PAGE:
Serge Panine — Complete eBook

Georges Ohnet
This eBook from the Gutenberg Project consists of approximately 304 pages of information about Serge Panine — Complete.

“You are not in earnest,” muttered the banker.

“Much more so than you think.  Only you know we live in the nineteenth century, and we cannot make Providence interpose in the form of a dagger or poison so easily as in former days.  Arsenic and verdigris are sometimes used, but it does not answer.  Scientific people have had the meanness to invent tests by which poison can be detected even when there is none.”

“You are making fun of me,” said Cayrol, laughing.

“I!  No.  Come, do you wish to do a good stroke of business?  Find a man who will consent to rid Madame Desvarennes of her son-in-law.  If he succeed, ask Madame Desvarennes for a million francs.  I will pay it at only twenty-five francs’ discount, if you like!”

Cayrol was thoughtful.  Marechal continued: 

“You have known the house a long time, how is it you don’t understand the mistress better?  I tell you, and remember this:  between Madame Desvarennes and the Prince there is a mortal hatred.  One of the two will destroy the other.  Which?  Betting is open.”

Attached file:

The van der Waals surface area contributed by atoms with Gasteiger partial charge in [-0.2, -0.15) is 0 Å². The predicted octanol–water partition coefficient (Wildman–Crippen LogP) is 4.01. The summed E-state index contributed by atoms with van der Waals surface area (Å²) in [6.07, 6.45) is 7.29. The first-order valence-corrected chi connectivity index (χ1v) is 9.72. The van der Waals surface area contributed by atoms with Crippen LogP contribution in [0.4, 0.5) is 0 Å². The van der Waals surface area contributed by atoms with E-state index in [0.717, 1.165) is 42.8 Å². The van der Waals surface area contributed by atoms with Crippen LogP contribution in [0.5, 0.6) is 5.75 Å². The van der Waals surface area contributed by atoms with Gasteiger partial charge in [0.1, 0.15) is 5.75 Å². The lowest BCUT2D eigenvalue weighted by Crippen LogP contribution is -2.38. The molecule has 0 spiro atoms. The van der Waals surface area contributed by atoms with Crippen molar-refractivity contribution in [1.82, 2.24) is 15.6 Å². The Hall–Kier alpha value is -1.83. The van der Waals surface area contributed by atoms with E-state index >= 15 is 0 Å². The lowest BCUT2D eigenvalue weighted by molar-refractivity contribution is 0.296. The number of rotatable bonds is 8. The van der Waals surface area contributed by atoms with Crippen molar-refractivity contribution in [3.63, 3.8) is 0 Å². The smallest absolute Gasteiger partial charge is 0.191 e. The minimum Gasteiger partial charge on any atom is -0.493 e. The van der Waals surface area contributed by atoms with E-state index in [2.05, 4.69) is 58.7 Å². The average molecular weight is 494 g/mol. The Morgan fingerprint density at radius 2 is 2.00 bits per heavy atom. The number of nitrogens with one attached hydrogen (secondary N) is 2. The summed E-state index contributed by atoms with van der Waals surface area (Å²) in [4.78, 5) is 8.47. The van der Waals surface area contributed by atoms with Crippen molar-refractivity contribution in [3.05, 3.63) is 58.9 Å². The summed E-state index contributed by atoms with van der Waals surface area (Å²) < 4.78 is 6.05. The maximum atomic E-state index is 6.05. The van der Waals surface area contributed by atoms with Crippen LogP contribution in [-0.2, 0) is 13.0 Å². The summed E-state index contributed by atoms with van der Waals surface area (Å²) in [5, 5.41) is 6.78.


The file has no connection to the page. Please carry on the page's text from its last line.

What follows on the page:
“But what must I do?  The Prince relies on me—­”

“Go and tell him not to do so any longer.”

“Faith, no!  I would rather he came to my office.  I should be more at ease.  Adieu, Marechal.”

“Adieu, Monsieur Cayrol.  But on whom will you bet?”

“Before I venture I should like to know on whose side the Princess is.”

“Ah, dangler!  You think too much of the women!  Some day you will be let in through that failing of yours!”

Cayrol smiled conceitedly, and went away.  Marechal sat down at his desk, and took out a sheet of paper.

“I must tell Pierre that everything is going on well here,” he murmured.  “If he knew what was taking place he would soon be back, and might be guilty of some foolery or other.”  So he commenced writing.

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     Because they moved, they thought they were progressing
     Everywhere was feverish excitement, dissipation, and nullity
     It was a relief when they rose from the table
     Money troubles are not mortal
     One amuses one’s self at the risk of dying
     Scarcely was one scheme launched when another idea occurred
     Talk with me sometimes.  You will not chatter trivialities
     They had only one aim, one passion—­to enjoy themselves
     Without a care or a cross, he grew weary like a prisoner






Project Gutenberg
Serge Panine — Complete from Project Gutenberg. Public domain.
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